With this system I could easily build that gambriel barn home in no time.
The video they show, shows one guy raising a barn HIMSELF!
You build the frames on the ground, then using a hinged baseplate, lift
into place and set. What could be easier?
That looks pretty slick.
I am sure the fellow spent lots of time doing the project especially
devising ways to lift and bolt and place things.
You know plywood gussets do just the same in the Oregon Barn system.
Also Simpson Strong Tie makes hardware similar to the socket system.
It really depends on how you want to build.
I like to pour the concrete floor at the first part of the job too.
That way, you have a nice level staging area to roll around and lift.
Scaffold works well too in these situations. A person can get a few sets of
staging, that is not that expensive to have to do most of the work on and be
safe at the same time.
We also use a "Genie Lift" that can lift beams in short order. I rent that
tool from the rental when needed, and put all the beams up the same day.
I looked up a quick search for Oregon Barn Plans.
Here is a sample:
The winch and tractor helped a bit. There's always a way for one
person to build something on a residential scale. It's just a
question of whether or not it makes sense. What makes sense is often
determined by whether you're the one person or someone else looking at
it from an unbiased perspective. I have been on both sides.
Having a helper to start. The amount of time and effort wasted in
building something like that by yourself is simply phenomenal, not to
mention more dangerous.
Maybe it's just me, but I don't see any advantage of this system compared
to traditional stick framing. My wife and I built our own house and didn't
need a tractor or winch system to accomplish it. We did so without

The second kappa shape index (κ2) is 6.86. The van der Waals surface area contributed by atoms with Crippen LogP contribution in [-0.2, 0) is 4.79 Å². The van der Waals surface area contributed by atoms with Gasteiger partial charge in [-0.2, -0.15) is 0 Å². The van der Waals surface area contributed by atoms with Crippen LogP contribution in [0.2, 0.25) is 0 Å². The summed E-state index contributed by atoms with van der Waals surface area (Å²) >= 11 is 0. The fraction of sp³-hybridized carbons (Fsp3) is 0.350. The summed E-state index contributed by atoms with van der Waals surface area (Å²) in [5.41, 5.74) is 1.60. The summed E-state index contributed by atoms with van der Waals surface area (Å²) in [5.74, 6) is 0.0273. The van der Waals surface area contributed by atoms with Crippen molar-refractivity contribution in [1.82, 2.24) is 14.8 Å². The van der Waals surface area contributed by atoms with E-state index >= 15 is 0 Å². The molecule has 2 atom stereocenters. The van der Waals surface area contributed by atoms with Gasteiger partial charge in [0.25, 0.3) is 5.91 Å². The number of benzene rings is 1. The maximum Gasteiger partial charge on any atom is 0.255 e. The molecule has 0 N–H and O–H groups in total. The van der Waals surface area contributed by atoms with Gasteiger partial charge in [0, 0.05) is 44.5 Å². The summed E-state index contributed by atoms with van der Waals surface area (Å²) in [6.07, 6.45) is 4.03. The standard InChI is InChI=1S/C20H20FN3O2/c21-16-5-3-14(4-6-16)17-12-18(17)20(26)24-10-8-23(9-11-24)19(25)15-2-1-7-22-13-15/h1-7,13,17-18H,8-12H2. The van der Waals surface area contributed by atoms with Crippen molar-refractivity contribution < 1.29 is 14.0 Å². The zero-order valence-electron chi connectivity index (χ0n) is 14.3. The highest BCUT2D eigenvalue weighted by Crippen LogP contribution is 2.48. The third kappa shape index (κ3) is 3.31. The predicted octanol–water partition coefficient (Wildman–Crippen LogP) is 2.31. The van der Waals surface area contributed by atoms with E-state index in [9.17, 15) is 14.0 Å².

expensive steel framing systems like this, using traditional construction
techniques that are well known and easily approved by building inspectors.
It's easy to calculate spans, roof loads, etc.
For the most part, I did most of our construction working alone. With a
little planning and a few jigs there were few tasks I could not complete by
myself. Of course, having a helping hand can make many tasks easier. For
example, I would build our walls in eight foot sections, fully sheathed.
Then my wife would help me tilt them up and brace them in the evening. I'm
sure I could have worked out some system to do that alone too if needed,
but it was more enjoyable working together with my wife.
As for roof trusses, most manufacturers will deliver them right to the top
of your walls, ready to install. We did not have that luxury since the
truck could not get down our driveway. Still, my wife and I had no
difficulty carrying the trusses 150' down to the house, lifting them up on
the walls, and tilting them in place.
I stick framed most of the roof in our house and worked out methods to
install 24' long 2x12' rafters by myself. With proper planning, tasks like
this are not as difficult as they appear initially.
That socket system may offer other advantages, but for working alone it
seems like an unnecessary added expense.
On Mon, 25 Apr 2011 15:30:20 +0000 (UTC), HerHusband wrote:
One idea I have to raise the beams is to erect two poles at midpoints
between each half. Then perhaps a crossmember on which I would attach a
winch. The winch then pulls the beams into place.
I suppose even some scaffolding could do the job just the same.
Then move the scaffolding to the next beam as needed.
You seem to be on a quest to reinvent the wheel. This can be fun, but
it is cheating to get input. If by some odd chance you are actually
planning on doing some work, instead of building castles in the air,
why not do some homework? It's all been done before. Believe it or
not there have been times in human history where there was a need to
build/move something and only one guy to do it, or extremely limited
Go play around with Google Books and search for rigging, barn raising,
gin poles, that sort of thing.
I expect to see some pictures in your next post showing how far you've
progressed with the actual construction.
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